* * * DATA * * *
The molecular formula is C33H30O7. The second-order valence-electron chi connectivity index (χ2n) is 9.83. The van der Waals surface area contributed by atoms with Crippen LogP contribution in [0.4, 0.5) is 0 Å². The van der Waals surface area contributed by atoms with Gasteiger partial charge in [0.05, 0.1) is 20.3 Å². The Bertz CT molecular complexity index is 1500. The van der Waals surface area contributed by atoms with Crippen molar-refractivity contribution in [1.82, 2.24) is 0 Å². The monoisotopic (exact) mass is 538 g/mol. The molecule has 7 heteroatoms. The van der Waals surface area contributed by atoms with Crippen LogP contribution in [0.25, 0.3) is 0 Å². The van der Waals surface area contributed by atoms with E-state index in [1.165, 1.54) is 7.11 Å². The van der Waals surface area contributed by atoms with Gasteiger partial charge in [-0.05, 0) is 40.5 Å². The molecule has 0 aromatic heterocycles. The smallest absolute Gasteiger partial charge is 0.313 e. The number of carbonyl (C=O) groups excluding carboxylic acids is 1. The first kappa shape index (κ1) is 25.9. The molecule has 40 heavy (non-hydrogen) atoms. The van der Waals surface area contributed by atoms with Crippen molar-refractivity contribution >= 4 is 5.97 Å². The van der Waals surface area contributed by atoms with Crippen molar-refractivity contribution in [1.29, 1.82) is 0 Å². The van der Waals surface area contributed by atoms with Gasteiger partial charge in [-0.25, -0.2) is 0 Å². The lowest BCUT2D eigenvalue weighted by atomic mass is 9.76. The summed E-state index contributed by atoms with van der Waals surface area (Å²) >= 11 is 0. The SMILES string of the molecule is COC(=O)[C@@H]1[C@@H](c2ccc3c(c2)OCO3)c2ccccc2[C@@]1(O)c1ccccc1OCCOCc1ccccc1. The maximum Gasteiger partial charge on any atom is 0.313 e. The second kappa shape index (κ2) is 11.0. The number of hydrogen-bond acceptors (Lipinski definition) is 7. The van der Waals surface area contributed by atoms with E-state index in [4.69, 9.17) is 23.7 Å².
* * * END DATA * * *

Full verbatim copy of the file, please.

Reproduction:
The molecular formula is C33H30O7. The second-order valence-electron chi connectivity index (χ2n) is 9.83. The van der Waals surface area contributed by atoms with Crippen LogP contribution in [0.4, 0.5) is 0 Å². The van der Waals surface area contributed by atoms with Gasteiger partial charge in [0.05, 0.1) is 20.3 Å². The Bertz CT molecular complexity index is 1500. The van der Waals surface area contributed by atoms with Crippen molar-refractivity contribution in [1.82, 2.24) is 0 Å². The monoisotopic (exact) mass is 538 g/mol. The molecule has 7 heteroatoms. The van der Waals surface area contributed by atoms with Crippen LogP contribution in [0.25, 0.3) is 0 Å². The van der Waals surface area contributed by atoms with E-state index in [1.165, 1.54) is 7.11 Å². The van der Waals surface area contributed by atoms with Gasteiger partial charge in [-0.05, 0) is 40.5 Å². The molecule has 0 aromatic heterocycles. The smallest absolute Gasteiger partial charge is 0.313 e. The number of carbonyl (C=O) groups excluding carboxylic acids is 1. The first kappa shape index (κ1) is 25.9. The molecule has 40 heavy (non-hydrogen) atoms. The van der Waals surface area contributed by atoms with Crippen molar-refractivity contribution >= 4 is 5.97 Å². The van der Waals surface area contributed by atoms with Crippen molar-refractivity contribution in [1.29, 1.82) is 0 Å². The van der Waals surface area contributed by atoms with Gasteiger partial charge in [-0.25, -0.2) is 0 Å². The lowest BCUT2D eigenvalue weighted by atomic mass is 9.76. The summed E-state index contributed by atoms with van der Waals surface area (Å²) >= 11 is 0. The SMILES string of the molecule is COC(=O)[C@@H]1[C@@H](c2ccc3c(c2)OCO3)c2ccccc2[C@@]1(O)c1ccccc1OCCOCc1ccccc1. The maximum Gasteiger partial charge on any atom is 0.313 e. The second kappa shape index (κ2) is 11.0. The number of hydrogen-bond acceptors (Lipinski definition) is 7. The van der Waals surface area contributed by atoms with E-state index in [4.69, 9.17) is 23.7 Å².